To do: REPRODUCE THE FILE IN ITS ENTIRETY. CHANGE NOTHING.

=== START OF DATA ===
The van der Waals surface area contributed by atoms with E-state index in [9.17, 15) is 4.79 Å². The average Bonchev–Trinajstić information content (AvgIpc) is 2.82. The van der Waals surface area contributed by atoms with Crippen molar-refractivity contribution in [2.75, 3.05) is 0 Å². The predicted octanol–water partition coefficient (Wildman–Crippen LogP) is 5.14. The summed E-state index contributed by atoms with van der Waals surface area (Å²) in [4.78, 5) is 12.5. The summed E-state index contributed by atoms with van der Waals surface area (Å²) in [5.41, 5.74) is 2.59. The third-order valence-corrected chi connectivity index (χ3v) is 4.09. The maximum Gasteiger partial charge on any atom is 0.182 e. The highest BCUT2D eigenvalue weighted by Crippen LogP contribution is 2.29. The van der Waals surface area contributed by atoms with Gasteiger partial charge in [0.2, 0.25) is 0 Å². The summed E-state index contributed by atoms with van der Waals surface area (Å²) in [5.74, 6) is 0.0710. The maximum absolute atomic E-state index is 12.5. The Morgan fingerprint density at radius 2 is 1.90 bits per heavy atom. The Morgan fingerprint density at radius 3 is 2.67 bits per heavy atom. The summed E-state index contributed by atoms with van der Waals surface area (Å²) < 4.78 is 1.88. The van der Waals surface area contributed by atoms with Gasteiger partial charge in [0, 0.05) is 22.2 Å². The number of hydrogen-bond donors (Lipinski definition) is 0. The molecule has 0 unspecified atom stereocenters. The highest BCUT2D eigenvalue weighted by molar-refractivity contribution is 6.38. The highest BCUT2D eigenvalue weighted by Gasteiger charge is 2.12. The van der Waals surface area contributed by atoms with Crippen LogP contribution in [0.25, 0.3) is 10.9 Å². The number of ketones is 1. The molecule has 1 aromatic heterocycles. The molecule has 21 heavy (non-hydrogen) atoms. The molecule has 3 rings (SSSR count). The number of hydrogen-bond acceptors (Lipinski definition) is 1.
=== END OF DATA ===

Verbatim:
The van der Waals surface area contributed by atoms with E-state index in [9.17, 15) is 4.79 Å². The average Bonchev–Trinajstić information content (AvgIpc) is 2.82. The van der Waals surface area contributed by atoms with Crippen molar-refractivity contribution in [2.75, 3.05) is 0 Å². The predicted octanol–water partition coefficient (Wildman–Crippen LogP) is 5.14. The summed E-state index contributed by atoms with van der Waals surface area (Å²) in [4.78, 5) is 12.5. The summed E-state index contributed by atoms with van der Waals surface area (Å²) in [5.41, 5.74) is 2.59. The third-order valence-corrected chi connectivity index (χ3v) is 4.09. The maximum Gasteiger partial charge on any atom is 0.182 e. The highest BCUT2D eigenvalue weighted by Crippen LogP contribution is 2.29. The van der Waals surface area contributed by atoms with Gasteiger partial charge in [0.2, 0.25) is 0 Å². The summed E-state index contributed by atoms with van der Waals surface area (Å²) in [5.74, 6) is 0.0710. The maximum absolute atomic E-state index is 12.5. The Morgan fingerprint density at radius 2 is 1.90 bits per heavy atom. The Morgan fingerprint density at radius 3 is 2.67 bits per heavy atom. The summed E-state index contributed by atoms with van der Waals surface area (Å²) < 4.78 is 1.88. The van der Waals surface area contributed by atoms with Gasteiger partial charge in [0, 0.05) is 22.2 Å². The number of hydrogen-bond donors (Lipinski definition) is 0. The molecule has 0 unspecified atom stereocenters. The highest BCUT2D eigenvalue weighted by molar-refractivity contribution is 6.38. The highest BCUT2D eigenvalue weighted by Gasteiger charge is 2.12. The van der Waals surface area contributed by atoms with Crippen LogP contribution in [0.25, 0.3) is 10.9 Å². The number of ketones is 1. The molecule has 1 aromatic heterocycles. The molecule has 21 heavy (non-hydrogen) atoms. The molecule has 3 rings (SSSR count). The number of hydrogen-bond acceptors (Lipinski definition) is 1.